Fifty-some girls, now called trainees, were sitting in various positions around the room with stacks of paperwork balanced on their laps. Everyone was wearing different clothes, had different hairstyles, came from different backgrounds, and they were all strangers to each other. This was their first night together in a new place with one common goal in mind: to survive the next six weeks and graduate from Air Force boot camp to become airmen.
In time for Father’s Day this Sunday, University of Baltimore MFA student Elisa Estrella recounts her heartbreaking–but meaningful–relationship with her dad.
I remember once you were washing black car grease off your forearms at the kitchen sink and you smiled at me; once you bought me a doll that could walk if I pulled her arm—you laughed that the doll was bigger than me; I loved you most then; you always dressed in leather wingtip shoes, wool pants, cotton shirts, and a leather jacket when it was cold; you had thin black hair you combed to one side; you were hairy but clean-shaven; I remember you wore Old Spice; you smoked Parliaments; you drank Miller when you watched the New York Mets play; you quit smoking when you developed a cough; you drank Chivas Regal on special occasions; you tried to quit drinking, but no one liked you sober so you went back to drinking; you jogged when you gained weight—and you lost it.
Just in time for Mother’s Day, University of Baltimore MFA student Roxanne V. Young remembers her mom’s sage advice on black pride, self-confidence, and still more.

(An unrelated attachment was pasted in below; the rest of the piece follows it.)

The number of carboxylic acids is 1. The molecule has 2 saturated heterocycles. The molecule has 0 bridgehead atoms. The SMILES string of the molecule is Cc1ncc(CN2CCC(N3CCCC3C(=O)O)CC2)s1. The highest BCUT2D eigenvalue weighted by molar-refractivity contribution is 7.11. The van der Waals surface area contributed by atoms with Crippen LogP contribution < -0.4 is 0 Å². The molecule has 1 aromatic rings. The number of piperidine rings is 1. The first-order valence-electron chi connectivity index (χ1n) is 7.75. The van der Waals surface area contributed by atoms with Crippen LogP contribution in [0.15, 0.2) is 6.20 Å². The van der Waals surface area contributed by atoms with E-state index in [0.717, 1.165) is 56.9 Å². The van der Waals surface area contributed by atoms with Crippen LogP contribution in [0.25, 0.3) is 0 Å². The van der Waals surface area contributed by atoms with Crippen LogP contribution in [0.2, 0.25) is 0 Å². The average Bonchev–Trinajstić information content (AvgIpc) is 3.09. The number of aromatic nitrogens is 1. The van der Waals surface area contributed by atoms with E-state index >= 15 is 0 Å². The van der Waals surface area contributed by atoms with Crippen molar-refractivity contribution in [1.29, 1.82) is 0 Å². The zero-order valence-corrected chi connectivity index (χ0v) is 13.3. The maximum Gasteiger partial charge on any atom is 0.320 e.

- I’m Black and I’m Proud (James Brown)
My mother was the consummate teacher in the classroom and in life.
It was a frigid January afternoon, but I was enjoying the warmth of rare one-on-one time with my mother. We both had skipped school that day to celebrate my 10th birthday. On January 18, 1965 we sat down at the lunch counter at a Baltimore Woolworth’s. It was my first time dining out with my mother. While we waited for the waitress, she took a few minutes to discreetly give me a quick lesson on proper table etiquette.
Playwright and UB prof Kimberley Lynne travels to Ireland with students each summer–and, frankly, she sometimes encounters specters in her hotel room. Not that she minds, mind you. Happy St. Patrick’s Day tomorrow, readers.
We request the most haunted room, but 21 isn’t available—it’s very popular in summer. Instead, we reserve the adjacent room 22 in the 700-year-old Dobbins Hotel in quaint, Protestant Carrickfergus, just beyond Belfast at the gateway to the Antrim Coast (or as my favorite Catholic poet calls it “north of the wall”) and guarded by a dark, hulking Norman citadel. Two round stone towers flank crenulated walls. Brightly painted mannequin warriors point replica rifles out of battlements. Belfast Lough laps on one side of the castle and a wide expanse of lawn the other. King William of Orange’s diminutive statue guards the parking lot, fenced and life-sized, considering the Marine Highway’s constant traffic. In 1690, King Billy landed at the Carrickfergus sea wall on his way south to the Battle of the Boyne. Fresh bundles of flowers lie at his boots.
University of Baltimore MFA student Lavonia Reid knows what it’s like to hop from shelter to shelter—and finally, she knows what it’s like to come home.
We weren’t always a family of four. We used to be a five-some: my mother, my father, my two younger brothers, and me. But that was before, before my father turned from a loving husband into a jailer—before he brought my mother down, not only with his fist but with his words. By the time we got out, the damage had been done.
University of Baltimore MFA student Mandy May considers the messes of her past, present, and future–she’s so darned charming about it, you’ll want to help her sweep them up.
I tore into the room my older sister, Tara, and I shared. I was already screaming—guttural not princess. There were pink gingham curtains and matching twin beds. My anger burned at the center of my breastplate. It was irrational and sudden and molten under my skin.